6 minutes past twelve broadcast Minnesota meeting are supported by Oppenheimer Wolff and Donnelly with offices in both Minneapolis and st. Paul providing legal services to businesses around the world and it is time now for today is Minnesota meeting off we go to the Minneapolis Marriott City Center Hotel in Downtown, Minneapolis. Good afternoon. Good afternoon, everyone. Imma need a pan push president of the Bush foundation and a board member of Minnesota meeting. It's a great pleasure to welcome all of you to today's Minnesota meeting presentation. I also would like to welcome or radio audience throughout the Upper Midwest who are hearing this address on the midday program of Minnesota Public Radio. Broadcast of Minnesota meeting are made possible by the law firm of Oppenheimer Wolff and Donnelly with offices in Minneapolis-Saint Paul and major cities in the United States and Canada. Numbers of Minnesota meeting represent this community leaders from business government Academia and the professions. This is our 16th year in the marketplace of ideas. It's a great pleasure for me today to introduce our speaker Professor Martin Marty one of America's most prominent theologians. Dr. Marty is the Fairfax and Cone distinguished service professor at the University of Chicago where he received his PhD in 1956. Professor Marty is written over 50 books many considered standard text in almost every School of Theology is many honors include the National Humanities medal in 1997 and the national book award. Marty is Professor Marty is affectionately known too many has a strong connection to Minnesota. We all know his son Senator John Marty who is currently undertaking his second bid to be Minnesota's governor. Marty is also the chairman of the Board of Regents of one of Minnesota's most beloved institutions st. Olaf College in Northfield. These days Professor Marty is spending a good deal of his time as director of the public religion project a three-year effort funded by the Pew charitable trusts to understand the role of religion in our nation's public life better. Marty is here in the Twin Cities today to lead a daylong symposium on that topic and has already elicited spirited dialogue among the participants. I myself am a participant in the Symposium along with a hundred other minnesotans from 10 different professional perspectives. The Symposium is being convened by Minnesota Public Radio Civic journalism initiative. I can tell you it has been a very exciting conversation. We at the Minnesota meeting are very pleased to be hosting this luncheon in conjunction with the symposium. Professor Marty will take questions following his address. Jane Rasik and Gloria mcclanaghan of Minnesota meeting will manage the question. It is now my great pleasure to present Professor Martin Marty. friends our 3-year project public religion project Has as its Mantra or Mission quote to bring to light and interpret the forces of faith in a pluralistic society. An advanced writing for Minnesota Public Radio I elaborated on that bring it to light implies that there's been Darkness or at least Shadows. where religion is not an official establishment most places in the world that always has been and in many is still is where does not it is cold everywhere, but nowhere. For those reasons among others. It's often apparently shadowed and in need of being brought to light. When the program for today came to me, I noticed that I was to talk about religion in the shadows of public life and I squirmed a little and I said, where did you get that idea and they said from you so I tend to agree with the proposition at least for the next 25 minutes and we'll try but I want to do a special twist about that sense of Shadows Shadows not in the dark private religion can be in the dark. Religion of the spires to be at home in the public can be in the dark unless we're was trained eyes to see it in the gallery in the mall and University in the market and all of the other places where we transect. There are many people in the field of religion who looking out in public life crying a lot that media and University and market and Mal do not have a more Vivid sense of the visible presence of religion. One of the few absolutes that we have in our office in Chicago is embodied in the little sign that my wife gave me no whining. No one's allowed to have wine. I have a sentence from Oliver Goldsmith and 18th century and wonderful antique type. I am not much given to her whining about the depravity of our present Society whereupon he went on whining. And I find funny things to whine about to but I've never known anybody to change because somebody wind a lot and the public Legend projects job is not to whine about where it isn't but rather to take action to try to discern where it is as we're doing in this steps for him today. As far as we know nobody's ever tried what's going on for about 9 hours here today cross-section of disciplines religions 9 religions interests, and so on people speaking openly and we have our antenna out to listen and I hope to inform the rest of our project just as we're hoping to leave some trail in, Minnesota. I use the image this morning of the particle accelerator which picks up things that are already going Atomic and subatomic particles and it accelerates them and we are doing that for three years and we are hoping that some of that will happen also here today. Why are we doing it? Trying to see where shadow where it's dark where it's light. It is part of an experiment called Civic journalism Civic life project is designed with that in the future to Able trust asked us through the University of Chicago to do this. They didn't say get America equipped up about religion or tell everybody that religion is always good but rather contribute to Civil Life in America. Well, anyone who's close to religion knows it has more sides than one. It has some frightening sides some years ago. I was in a associate dean of a Divinity School and I learned that one of my tasks was to take the Tin Cup out and raise funds for The Graduate study religion. Something I don't mind doing it all to believe in a cause you raise funds for the cause in our culture and I was to do that but I didn't know how cuz this was in the early 1970s and the funding was given urgently for children in the ghetto and great societal needs and I asked a colleague on what grounds can you morally ask people to support The Graduate study of Religion in colleges universities and he said Marty from my field to yours. I may just say the same grounding the 20 years before we started studying sexuality religion is a lot like sex if you get it a little bit wrong. It's really dangerous. And as you look at the stories in today's or any days newspaper from Afghanistan Northern Ireland little better this week and so on you can see that getting it wrong. People believing things passionately and then fighting for Turf and invoking their gods make or worse. So we'd like to engage the forces of American society that they may do that. Secondly one tries to visit an accurate reading of what American life is if the vast majority of American people are somehow religious or spiritual were involved with institutional religion and that is obscured from view in the shadows. We don't understand power. We don't understand whom educated how or whatever. And that often leads to a sense of the dangers of the borders of our reality in 1492. A man named Hartman shado made of a map of the world and and all its edges where you didn't know what was going on. He drew monstrous figures humans with two heads and all kinds of things like this and then hike in Colorado and Monstra here be monsters and I think very often the unknown is the monsters to us and to bring people into open confrontation across the boundaries of their faiths and non face their philosophies and so on is good for the society. And there's a strategic value because I think in so many sectors of American Life voluntary associations, for example, cuz I'll mention later is a very big factor and overlooked. It means that we don't have all the resources at hand. Why talk about Shadows then? Shadows usually refers Not To None religion, but to the fact that in America, we instinctively relate religion to private life. Public-private is a basic polarity and all of our lives and there's nothing we're tending to say more frequently than religion is a private affair. We say that with a good instinct. for one because it is all the great religious teachers and the founders the American Christian majority reading the gospels. Here's the word of Jesus that you should make a public show of your prayer. You should go quietly into your chamber and your closet and God who sees secretly will reward you sanctuaries. They have Retreats there places apart and will never understand religion apart from the many people in the United States today are worried about even the term religion because they associate that with over organized institutional self-seeking religion. As a student of American religion, I never quite sure what it is. They're fighting. I always like to tell people that has Will Rogers said so long ago. I'm not a member of any organized political party. I'm a Democrat. So I remember the organized church have a Protestant. It looks more massive than it is every denomination. By the way from Mennonite to Roman Catholicism is broke, but does that tell they should be if there's a surplus they're not doing their mission. But the institutions do enough wrong. Enough self-seeking that they are often perceived by people is part of the problem by bringing the private into the public regarding the private and so many people as I say now speaking terms of I'm not religious but I'm spiritual. Well those of us who study religion say that's just one more of the religions out there and it gets organized to the large bookstores. You see if you see the section I used to be called religion. It will now say spirituality the are called ancient metaphysical holistic holistic alternative and like sometimes I'll throw in religion along the way and then over your coffee and that's setting you'll see that religious transactions go on and great numbers of people are part of it. So it is forming community of its own kind and get studied along the way to what is designed to protect. the private dimensions of religion green public and the private together. However, as I see it happening increasingly both in the individualized spirituality and its institutional forms, we find it. It's very hard to draw the boundaries of where it shows up and where it doesn't he don't see it for a long time and suddenly it's there. So once I was assigned the task of executing my own sentence about the Shadows, I tried to think of an image that would work for it. And I picked it from the world of art. It said chiaroscuro Nation chiaroscuro means clear and obscure. sunny and Shady the artist used to love to paint a forest for the sun breaking through and Dark Shadow and next to it is a bright Sun or the pillars of a temple on the Acropolis and the shadowed and clear and another word associated with his former toys. They blend into each other. You don't know where it's going to start what's going to stop. That's why I so often in the shadows because it's obscured by other kinds of terms. That's an awful lot of things that go on in religion are also very secular or worldly. Christian rock and exteriors for the first time going to crash the 1 billion dollar market 1,000 million. The promotion of it is no less promotional than it is in the secular world. And with that goes Holy Ghost and those of you who are in marketing would do well to notice the marketing that can be generated in the there's not a clear boundary just as there is none in the most lives of most of the people who registered here is having a scene religion, very important that personal life and in their public and disciplined and Vocational lives. Where do we draw the boundary? Is it Friday night or Saturday or Sunday? And then the other six days most of the people here indicated in the quick response that they must have been them together. So we got to school. Now. It says sunny shady is formato. They blend and blur. It's not in the dark. It always puzzles me when people say religion is a private Affair just to take the first illustration for any City that I mean including this one. I look in the hotel. Drawer phone book Yellow Pages right between check it out chiropractors and cigars. There's a section called churches. When it comes to Jewish churches, it says he's synagogue and when it comes to Muslim churches, it says see see them as if they're all kinds of spin-offs from there. But this morning 111 different brand names and these are not quiet groups. I'm a member of one of them and we make all the noise we can about it. We're hardly private along the way or I can look out of the room at the skyline any Skyline almost anywhere will be dotted with Staples temples and someone if you're in a hospital, you're likely to see someone with a collar going by going to prison or on a campus or in a military unit. Someone who symbolizes the making visible of this shadowed invisible reality. I'm with them in protecting the notion that there has to be a private Dimension to religion. Charles Peggy a great French Catholic early in the century said everything begins in mysticism and ends in politics. He didn't mean mysticism or politics by Mystikal. He didn't mean for my mysticism he meant devotion. He meant prayer life. He meant in the attempt to Prince and the ordinary only what goes on in campaigns and increasing send in the voting booth. He meant the Polish the human City from which we get the word political all the places where we're trying to make a difference. I just get back to what he meant by everything begins in mysticism. There wouldn't be any worthwhile public religion. It's a private religion. I don't know anybody who signs up for a cause just as cause without seeing how that cause matches her belief system. To what do I want to belong where they're going to put my energies and those belief systems are not nurtured. First of all in the public sphere there nurtured at 3 a.m. You scared to die. They are nurtured at the bedside of someone who is today. They're nurtured in the semi-dark were only a little candle burns with a circle of prayer is present their nurtured as we celebrate New Life in the world. Sue Bryce Mitchell acts Adolescent and maturing rides blessings of marriage Giving people and identity Authority motivation care Solace. That's where it all goes. And a lot of that will be then transected through the institutions that deliver them. Years ago when I started out 40 years ago three people Peter Berger Gibson Twitter and I wrote real snotty crabby books about organized religion. We all wanted to be better than it was and we had it figured out to the public world had his act together and our job was to try to get these send me your vallavan parishes. I was a pastor one and I loved it, but I still wrote the book to get them to be relevant to that large order. A couple years ago. We had a project studying at Notre Dame the sociology the parish and a Chicago the history of the congregation or perish and I was to revisit that essay and an embarrassment. I took a new look and said, I'm not too sure the public order has his act together and probably more Americans interpublic life's who congregations than any other way most people who ever teach whoever give a speech wherever administer something whatever try to organize people to make a difference or doing it through these religious institutions, so they are public One reason many people are wary is because when you use the word public they equated with nothing but politics politics is one of the species of the genus public. It's probably the one that's most controversial in the religious realm because when you join a religious group, you are doing it on the basis of a shared religious vision and not necessarily a political vision. Most of the religions will have in their traditional prophetic voice out of which comes morality and ethics and judgment. Isaiah 58 The Lord says through the prophet his was complaining that I'm not paying attention to them. What are they doing with her fasting? I told her too fast and boy, are you fasting you just passed so much you get crabby. You beat each other up. You think that's what I want. You may not like that translation, but it's accurate. Look it up in a hotel room and you're praying a lot, but you're not even your own relative. A lot of people are unjustly imprisoned the fasting I want the prayer I want is that you get involved with that and again after that Palace politics you the Lord says very mystical things about how the blessings come along the way and how rich you are. So I think it's that's the sense in which You deal with the police the human City. That doesn't mean that any religious group is inhibited from entering the formal public political order. It has to take some risks along the way preparing for today's talk. I and tore out from the newspapers the temple score article Sunday Monday and Tuesday that have a bearing on the public dimension of religion and found on the cover of the u.s. News article on James Dobson and focus on the family is being the most powerful yet among the Protestant conservative forces and it shows the ways in which he may very well be what does anybody else in picking the next president United States? If you don't like it, you don't pass a law against if you counter organized James Madison Federalist Paper 10 Federalist Paper 51 It's all over the place in politics. You wouldn't become a mayor of most Northeastern cities. And then he southern city unless you're on very good terms with the pastors of the African-American churches were closest to the people who influence them who can represent them. I wouldn't try to. Enter politics in the 13 County area around New York without being extremely alert to the influence of synagogue in the Jewish community. Some places in the country there more Catholics Than People some places more Mormons and people or whatever. That's our own way of saying that it's overwhelmingly such that you just better know what you're doing along the way people say bless is the private affair because they're afraid you might be asked what your belief system means. When I was standard story in our circles for that, is it a little kid have came home with a black eye and a bruised lip and everything is mother said what happened was over at Kelly's. I know they're your best friends. What happened when I was making smart cracks. Why was Achilles beat up on you about the Pope? Didn't you know the Killer's real Catholic? Yeah, I just didn't know the pope was. Joan of Arc is mrs. Noah to self or send American people. I tried to suggest that the roots of public religion is in private life and it has a right to be guarded because we look out at the world today and we see the role of religion in these massive forms. We seem surprising thing. I don't think this topic would have been on the scene 20 years ago. I don't think a large Foundation would have come to a university and said that it I don't think a public radio program or the Minnesota meeting would do it. We might do the private dimension of religion in many ways but to see the public scene. Why? 200 years ago during the Enlightenment. I think we got into our systems the notion that every time you look out the window there be less religion and it was the last time you looked and with that whatever religion survived it would be very quiet passive reconciled biological ecumenical interface C. Instead of a diamond about the window. There's more not less and the prospering Farms are extremely intense. And therefore one pays attention grabber the 4th 1979 Admiral Stansfield Turner then head of the CIA was asked on issues and answers how we lost the Iranian Revolution. How did CIA not notice it State Department defense department? He said well, we really were doing our job. We were watching everything in her mind. We know the movies. We have Village Customs. We know their schedule or we know all the things the only thing we paid no attention to was religion cuz everyone knows that has no power in the modern world. My colleagues got Applebee meets regularly with the state Department's and with the war college and so on these days and says the state department today is quote. Religion got religion. allergic to it but getting religion is always complex in the public sector because we are so many different things to each other. Is religion in the public good or bad answer is yes. Why is it coming up now in the forms it is. I think at the end of this century and Millennium we look out and we can see a vast change the landscape. 19517 for the world was Muslim today 1/5 is the Christians of the world in the north feel there's some decline their 3000 fewer than they were 24 hours ago. But in sub-Saharan Africa there 16,000 more and a new Vitality is in Christianity in Latin America Hinduism. Again, we on the rise in the sub kind of Asia Soviet Union tried for 72 years using rivers of blood and oceans of ink and miles of barbed wire to expunge it all in the day. The curtain was down. There was more of it around and more variety more Doug in than ever before. With the collapse of the trade systems of the twentieth century that would replace religion. There's a kind of a vacuum and we in our own culture or sensing some of that and that's why people are today and the spiritual search and taking a new look at the role of it. When you talk in these terms that I have about. The role of religion there are people in this room invited. For the day long discussion certainly there people on listening on the radio. Who must have a sense that if religion got no bit wrong is all that dangerous. Maybe these thing to do is just get rid of religion and that solves it all. I want to talk to the University of Chicago alumni night in New York. And this was during the height of Tsar study of militant religious movements around the world. And one of our alumni said, well, I don't know why you don't take the obvious solution. I was born in Tennessee town where everybody was extremely conservative Protestant. They wouldn't let us do anything. We couldn't dance we couldn't believe in evolution be repressed crowd. So I came right at the second day and I said goodbye to Tennessee and and religion and they lived happily ever after why don't you just spread that gospel? well Anyway, that's not really the option most of the known religions of the world. Soviet Union that is produced quasi-religious. If you look at Hitler's Nuremberg speeches, if you look at Miles funeral, if you look at Red Square, they're doing all the things religious people do they're asking for all of my sacrifice of your life. They're asking for total commitment of your belief. They have the ceremonies and the rights. They have all the Mists and the symbols. They have a philosophy to explain it all and someone by no means am I saying that long sentence that the non religion takes on those forms. I'm just saying that the human impulse to make sense of life is going to be drawn on the large-scale of people around such kinds of themes. And therefore if religion is growing around the world. I think the question is going to be in our own culture. How do we see to it that what most people in the culture would see is benign side would come forward. Are these benign sides or very? big elements in our culture When the few people asked us to study and promote efforts to bring to light in a trip at the role of religion American Life, they said put as much energy into studying its healing role as in its conflictual roll. Usually if religion in public life makes it radio television newspaper magazine or whatever. It's because there's conflict. I write the annual articles for Botanica and World Book on protestantism and then I'll have to report until summer when all the nations come together and fight themselves and they make news but that's not why they're Baptists because back home all these other things have been happening all along. Well when we started looking that we got very impressed by the researchers of people like Robert will snow in Princeton, which finds it slightly more than 50% of American people are in a regular volunteer activity unmatched anywhere in the world. And when you ask them 72 80% of them say they are motivated by religion and or are working through it adjust institutions. They share common stories with no says you can't coerce people in the volunteering many people shouldn't have tried. You can moralize them. Everyone in this room probably has tried if you're responsible for voluntary Association. Nothing happens. You can't beguile them. Who is Charlotte of fun. You get them caught up in the story and then they find it is rewarding and they want to be part of the story. They live off the ancient stories of their scriptures in the Christian World a Good Samaritan type story would be an exemplary. But all the religions have them and then they add to the story by what they're doing. When are they done told stories of American life? So those of you who are non-religious or anti-religious and I think you can do a great service by forcing religion and religious groups to purify themselves in the public ground. Those who are profoundly religious might spend more energy on mysticism and politics connect those of us who are religious in particular ways have to learn more ways to relate to the non-religious and the other religious. We are an extremely pluralistic society and we're going to become more so not less so 1965 change in immigration laws make it possible. For more people from Asia and Africa. And in specially these days this Panic world to become a part of the mix, that could be more not less. We're not going to be forced into single mode. So we have to relate to the other in a different way. So am I getting rid of it? Is it better by asking how do you bring forth those sides of to contribute to the Palace the political of a civil order? Abraham Lincoln and one of his speeches after talking about the ways in which in each individual and in each community and then seats Nation. We have the dark side the dangerous side and the positive hope that the better angels of our nature might come forth. We believe the best odds for that are if believer non believer believer and other believer confront each other from the depths of their own convictions in the public sphere. They learned the limits of what the other is after they learned some empathy for why the other is after the way the other person is that John Courtney Murray, the wages would think it was influenced me about along the way in this define a republic as people locked in civil argument people locked in civil argument locks because we occupy the same place. Nobody wants to leave and nobody is going to so we're locked. You can't have Justice without argument. In politics in Commerce or anywhere. So the issue is to make it civil and I would argue now it's centuries and that the people whose name you might put in an envelope and have them open a hundred years from now as people who helped make this Century worthwhile for people who are profoundly connected with their own tradition. Don't flossophy their own scripture and they can reach out to others. Martin Luther King is inexplicable apart from his Baptist Roots, but he needed Gandhi satyagraha and Gandhi was Hindu to the core, but he welcomed through Jesus. Pope John XXIII got off his throne and embraced the Jews as they came in in a gesture that probably did more than the documents that still issue from their Thomas Burton was as perfect as you can get Trappist monastery and is talking to Buddhist and Hindu monks on the day. He dies. You don't become less. Baptist Hindu Catholic along the way for doing this you might even be reached richer along the way out to Portrait. I've given therefore it's not the religion is in the dark of only privacy or in the light of the public. We're only that should happen but in the shadows of the evil character where light and darkness interact and sfumato they blur along the way. People gathered here today, and I hope people listening or invited there for it to that wonderful Shadow and light show. Thank you. Thank you. Dr. Martin. You're listening to dr. Martin Marty who is the director of the public religion Project Beacon to the Minnesota meeting on the Stations of Minnesota Public Radio the first question for you here today from coronary Z and who is recently retired Pastor the First Unitarian Society corn. Dr. Bharti, I was intrigued by your use of the the imagery of the shadow. Of course every every religion. However, private Republica chooses to be Cast its own shadow and I would suspect that would be a good idea. If every religion indeed exam of the self critically in regard to the kind of Shadow. It casts within the larger society in regard to this governing question that we have all try to address ourselves to what role should religion have in public life. I think that the number of the very interesting comments you've been making during this brief speech of you are suggest that maybe we could even specify that by asking what role should religion have. Should religion play. in the advance the American Democratic faith because I think that is evident from voting patterns and the cynicism about political leaders and so on that one very, one bit of common ground that many religions could organize in concert with one another would be to contribute to a greater understanding of how the Democratic Faith. It's practice its history. Its Theory could contribute to the enhancement of American Life today because a good deal of religion in American Life tends to be consumerist. And we deal with politics is consumerist and a consumerist society is inherently a privatized want it seems to me so we would need to get into the pug in public aspect of it in terms of democracy. Okay, I agree with you on the general assumption. I don't think we can say that that has to be the main function of the religions, but I think if they want exists in a Democratic Society, they better be holding up the mirror and and looking at each other probably the most eloquent critic of consumerism today is a religious figure named John Paul II having seen the end of Communism. He's now looking at the flea market in the enterprise system and his documents intestine was I know it says good things if you're a capitalist and free-market person and then he comes to town and says, however, you're you're you're involved with the great God Mammon or whatever tries to put a perspective on it. And I think that is the way that has to come from the first part of your question and I'll close with that. Is to say I think the way the purification comes is to the challenge each gives to each other the problem with religion where there was an established religion. Where anybody had too much to handle the show was nobody could be a Critic of it and I think in America the very pluralism means you can ask somebody else to to put up, but we aren't going to go to convert everybody to the vision that one of their main functions is appraisal Democratic Society. Doc and Marty you can expect a Lutheran Laden question from this table. Would you please explain Martin Luther's concept of vocation and or the two kingdoms? And how that might inform us relative to the question what role should religion have in public life. you gave me an and or so I'm going to do the or add the two kingdoms is such a complex thing either. I think it's a very very good deal. But this nineteenth-century story where guy was tarred and feathered and running out of town with tires and feathers and somebody said the Monroe Doctrine. I was supposed to be alone. I told him I I I I love the Monroe Doctrine. I believe in the Monroe Doctrine. I live by the Monroe Doctrine tie for them. I just didn't know what it was. And if I find it the the act of describing the one hand of God in the other hand of God in the two kings comics on it quickly get to calling which is not again Lutheran private preserve it all but it is a strong accent some years ago. Look magazine was talking to various religious groups. What did Jehovah's Witnesses believe what it was believed on every kind of thing at the end. They asked Yeltsin rough the Lutheran Faith. He said yes, they just don't think they're the only ones who hold it. So at least in respect until calling it's all over the place and it's coming in strong are all the time in the in the face. But the notion is that a special stamp. It's got your name on it. You are responsive to if your believer in God that you are called by God that you have a responsibility if it's on loan you are a steward. I think the special Twisted Luther brought to the like is that every day is a new start you dare not carry over the guilt of the day before or the word for the day next you inevitably will but there's no reason to and I think I liberate you for what is then for the new day with the next question from Jon Stewart? Who is the state of Minnesota public defender? Dr. Marty, I work in criminal justice representing Indigent people who are accused of crimes and I would like to see a more Humane criminal justice policy in this country. It baffles me that So Many religious groups are advocating for capital punishment and other really harsh measures that seem not to take into account the possibility of somebody being redeemed or of a community being healed and I wonder if you could comment on that. I'm with you from the tone and implication of your thing. I'm mystified too since we cannot find any deterrent feature. You're reduced to m. Same we're taking all these things very serious head back and forth to Charles Colson a couple years ago and it puzzles me when he said I find a new account for the death penalty because of some really heinous heinous crime. And so I guess it's it's we've got to show our sense of justice and revenge and I thought that was strange for an Evangelical who and who believes you can turn and that keep someone alive. They might live long enough to turn it just seems so strange folk John Paul II really came out strongly again criticized in the US recently for being the the nation with the highest death penalty thing. And of course, there's some Bible verses that day. You can always site for this taking the sword and taken out in vain but doesn't have to be that way WC Fields when said I've been studying the Bible for a lot of years looking for a loophole there a lot of loopholes on this one and I think that the the developing plot among the prophets and in the gospels of Jesus is much more toward. the advocacy of life Thank you. I next question is from Tim Bayer who is with the corporate offices of Dayton Hudson Corporation? Dr. Marty answer being made to reconcile the differences between formal relations. And my question is whether you think the success of those attempts is likely to have an impact on the role of religion in public life and perhaps more pointedly the role of religion in corporate life. The word you said was a formal religion is talking to each other. Yes as in ecumenism Interfaith relations. Oh, yes. I'm riding four volumes on American religion the 20th century up until the 50s most products and energies were defined by over against Catholic most Christian over against you and The ecumenical movement. Whatever stage is in now and it's obviously in a new stage. If it did gave us enough gifts that you don't have to go back to where they were. It's always going to be taking different patterns, but the barriers are down a certain kind of fun on your question of capital punishment a certain kind of Catholic certain kind of Jew certain kind of methodists are going to be linking together in a way. They couldn't have years ago in corporate life and corporate is very complex cuz you got your stockholders of their various backgrounds along the way but I do think Ian in the management the morals the ethical patterns that are projected. I need a ride from the deepest religious impulse of the people and I don't think you can project that into your formal in the all the policies and invisible wait, but I think in the company Retreats and so I think it's really great to have set up for these can be discussed along the way. I think it's one of the more hopeful features of American religion allow things to be pessimistic about but I think there's been some gain their you wouldn't have happened. If the form of bodies hadn't done the talking minute they talk to catch up with lady. That's about what it amounts to right after Vatican II there were living room dialogues and boy the first year they were a big hit second. Are they laid an egg y? We're going on all the time and now they were licensed so you didn't have to have them formal. I think that's what it happened. Thank you Mary. We have a next question from Rose McGee. Who is the poet and storyteller? Oh, thank you Doctor Marty. I come from a background that typically says that you don't separate religion from public life and you walk the walk and you talk the talk one of the questions that's on my mind that I'd like you to respond to is how do we make the whole subject less intellectual? It's become a very intellectual subject matter. What is the tradition you're describing? I assume the African-American churches or where this lines are very roaded is involved as much their intellectual side is there but it is very much the walk the walk last Sunday. I was in on ordaining one of our students cuz he put a Limba O'Connell Joshua from Malawi and Pastor Herbert Martin Progressive Community Church. Well, when you look at the program what goes on there for a week this man can lead Marches On City Hall, but he's not arrogant that he's got it. All right. It's rather to get the conversation going and then big things happen and when they start what they have on their child care what they have on their dropping an after-school kids can shoot pool instead of get in trouble all the addiction groups that meet under that it's it's just of 20 30 40 kinds of things and then when cause he made his little post ordination remarks, he just said God said Jesus that was good for them and I seen Jesus still here. I'm sure glad God sent Pastor Martin in this church, and you could just see it the pulse you add up all of those a lot of others are doing it. But I think it's true. You can talk to somebody to death and get immobilized these the centipede always knew how to run until they ask how he kept his legs apart and he got all tangled up thinking about it and and there's some What a project is out to do kind of catch up with what people are doing informally and kind of legitimating and making it public and I don't think that that means the blurring separation of church and state. I think we have an instinct is to win those boundaries are being crossed. Thank you. It's from Ken Doyle who is with mass a journalism and mass communications at the University of Minnesota. The Doctor Marty the question I've been wrestling with all morning has to do with the difference between Religion and Ethics. And what is it of good? And what is it of evil that religion adds to FX? Good question. Novelist. Mary McCarthy is is said to have said religion makes good people good and bad people bad and I think we can all see something of that. I am from University of Chicago where you're never allowed to get through the day without having to mention Aristotle. And I think he teaches us that you become good. What is my good doctor say probably by looking at the options in the ethics classroom learning all you can from all the sources, but then it has to be in grafted into and they are way of life. I think you'll become ethical in this sense by habituation what happens in there in the womb and in the nursery and in the church and in the school and the Friendship Circle all of those kinds of things along the way and you can do that. without religion Some of the very most ethical people the country to do it without so I'm not saying that you'd have to be ethical in a religious in order to be ethical and indeed for a pluralist society many of the ethical transactions. We have you can't back up all the time. Will this is this hotel is full of neurosurgeons. I thinking when it comes time for a rub neurosurgery. I don't care if it's a Mormon or narrow surgery and so it is with a lot of the ethical questions. It's at the use of resources. I think religion makes a plus in that it's closer to the patient world is towards the questions are actually brought it in almost any of the dimensions. I think that's what religion does it tells Miss McGee had the same love story. It's responsive to the stories of what makes people at their deepest ready to engage Civic life. Thank you. Dr. Marty have a question now from Rabbi Joseph Idol heard. He was the senior Rabbi at Temple Israel. Marty you invite us to share with you that place of blurring between the Sun and the shadow. How will you help us be protected against syncretism and the homogenisation of those important differences? The question syncretism homogenisation wearing Brewing everything together. I think there's where you keep the private in the public thing going that is do you nurture those who hang around him to be nurtured by specific immunity? I think this is a sample Dorothy Day. Right in the middle of the urban scene. She took care of anybody with anybody and she had a pre Vatican II party long after Vatican II when Danbury going to come by and he want real Brad and Andra Worthen chalice. Why not? She was currently being replenished their and I think that that's why I use the models of people that are deeply involved in the community one of my concerns with spirituality today. And even the deepest forms is it is so often unmoored. You don't know where you're coming from or going to and I like people who wrestle all their life with texts or Traditions with the community with that language and then it doesn't all get blurred together the typical American according to most recent Thing by Alan wolf says were very tired of of the other. We're not threatened by them or not aggressive toward them, but when it gets down to what I call the three in the morning questions, you don't do it in general. I don't know whether was here or earlier today that I referred to George santayana as a great philosopher once said, we don't talk language. We talk French or Korean or English, so we aren't religious. We are that in a particular language. Thank you. We have at last question here from Arthur babington Johnson. Who's the president CEO of the stair step initiative Bennington? Dr. Marty it seems to me that people do come true religion often because what you call the 3 a.m. Questions that end in the certain absence of certainty that we have my ability to understand things in the team's meat. Also, the one of the challenges of the scriptures is that man with his sense of the Mind thinks. You can solve everything in God consistently prove to us know that's not the answer and I wonder though consistent with the rabbis question about syncretism is it your sense that there is truth and that bedtime our journey and religion can lead us to truth. A great great great British philosopher who says there is truth but in a pluralistic society, we don't have the warrants by which we can prove that our truth is the truth for everybody. I don't see a point in being religious and then and not aspiring to tutus and to having it but he says we have to learn enough awareness about where our limits are so that we can get the secret kind of verification. So I would hope I would die for the name of Truth and I will spend all my life with people who will not do it for that but mine for something else and in the Civil order we have to find ways to work this agreement, but with the proximate and I don't think pluralism necessarily means near relative is defined as having one foot on a banana peel and the other on a banana peel. And I think our places to stay in their mornings and I think the Minnesota meeting for the hospitality this new and thank you. Martin Marty Theologian Martin Marty speaking today at the Minnesota meeting in Downtown Minneapolis. Dr. Marty is the director of public religion project professor at the University of Chicago's School of divinity and the official title of his dress today religion and America. Should we bring religion out of the shadows and into the public Life part of Minnesota, Minnesota Public Radio special Series this month on religion in everyday life broadcast, Minnesota meeting are supported by Oppenheimer wolf and on way with officers and both Minneapolis and st. Paul providing legal services to businesses around the world. Now, if you missed part of Martin Marty speech today, we will be rebroadcast in this program at 9 tonight here on Minnesota Public Radio. Second chance to hear what he had to say Martin Marty tonight at 9. Here on NPR at doesn't for our mid-day program today now. We hope you'll be able to join us tomorrow should be an interesting program should be a lively program for that matter. First of all at 11 tomorrow. Stanley Hubbard's going to be joining us. Mr. Hubbard is the chairman and CEO of Hubbard broadcasting. That's the family that has been operating a kstp-tv for 50 years. Now one of the real well just one technological innovation after another over the years a lots of programming Innovation. So KSTP was the first TV station in the Twin City metropolitan area for a matter fact the first one between Chicago and Los Angeles. They're celebrating their 50th anniversary and Stanley Hubbard. It will be stopping by our Studios tomorrow to talk a little history and look into the crystal ball as well. So that's at 11 and then over the noon hour. We have a national Press Club broadcast for you tomorrow. Tomorrow dr. Mae Jemison former astronaut will be speaking at the national Press Club. She was the first African American woman to serve as a US astronaut and she's going to be focusing tomorrow on Science Education how we might improve what kids are learning in the school's terms of science why it's important that the Science Education the be emphasized in the school's tell Stanley Hubbard at 11 tomorrow, and then dr. Mae Jemison the national Press Club at noon tomorrow and thanks for tuning in today. How important is face and spiritual?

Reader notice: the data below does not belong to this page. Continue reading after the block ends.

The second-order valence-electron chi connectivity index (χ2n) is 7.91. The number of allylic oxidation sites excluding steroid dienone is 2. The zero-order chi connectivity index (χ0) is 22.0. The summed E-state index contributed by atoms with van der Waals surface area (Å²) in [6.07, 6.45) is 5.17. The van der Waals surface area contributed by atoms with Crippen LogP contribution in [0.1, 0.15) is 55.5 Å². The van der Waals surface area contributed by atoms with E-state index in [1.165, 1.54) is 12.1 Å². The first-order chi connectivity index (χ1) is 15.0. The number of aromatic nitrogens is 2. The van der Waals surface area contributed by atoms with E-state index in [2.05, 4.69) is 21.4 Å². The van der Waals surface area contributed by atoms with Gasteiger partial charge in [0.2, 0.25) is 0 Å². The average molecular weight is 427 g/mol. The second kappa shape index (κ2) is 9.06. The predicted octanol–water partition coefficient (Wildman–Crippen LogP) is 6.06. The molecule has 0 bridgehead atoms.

Funders
Digitization made possible by the State of Minnesota Legacy Amendment’s Arts and Cultural Heritage Fund, approved by voters in 2008.

This Story Appears in the Following Collections

< path d="M23.5-64c0 0.1 0 0.1 0 0.2 -0.1 0.1-0.1 0.1-0.2 0.1 -0.1 0.1-0.1 0.3-0.1 0.4 -0.2 0.1 0 0.2 0 0.3 0 0 0 0.1 0 0.2 0 0.1 0 0.3 0.1 0.4 0.1 0.2 0.3 0.4 0.4 0.5 0.2 0.1 0.4 0.6 0.6 0.6 0.2 0 0.4-0.1 0.5-0.1 0.2 0 0.4 0 0.6-0.1 0.2-0.1 0.1-0.3 0.3-0.5 0.1-0.1 0.3 0 0.4-0.1 0.2-0.1 0.3-0.3 0.4-0.5 0-0.1 0-0.1 0-0.2 0-0.1 0.1-0.2 0.1-0.3 0-0.1-0.1-0.1-0.1-0.2 0-0.1 0-0.2 0-0.3 0-0.2 0-0.4-0.1-0.5 -0.4-0.7-1.2-0.9-2-0.8 -0.2 0-0.3 0.1-0.4 0.2 -0.2 0.1-0.1 0.2-0.3 0.2 -0.1 0-0.2 0.1-0.2 0.2C23.5-64 23.5-64.1 23.5-64 23.5-64 23.5-64 23.5-64"/>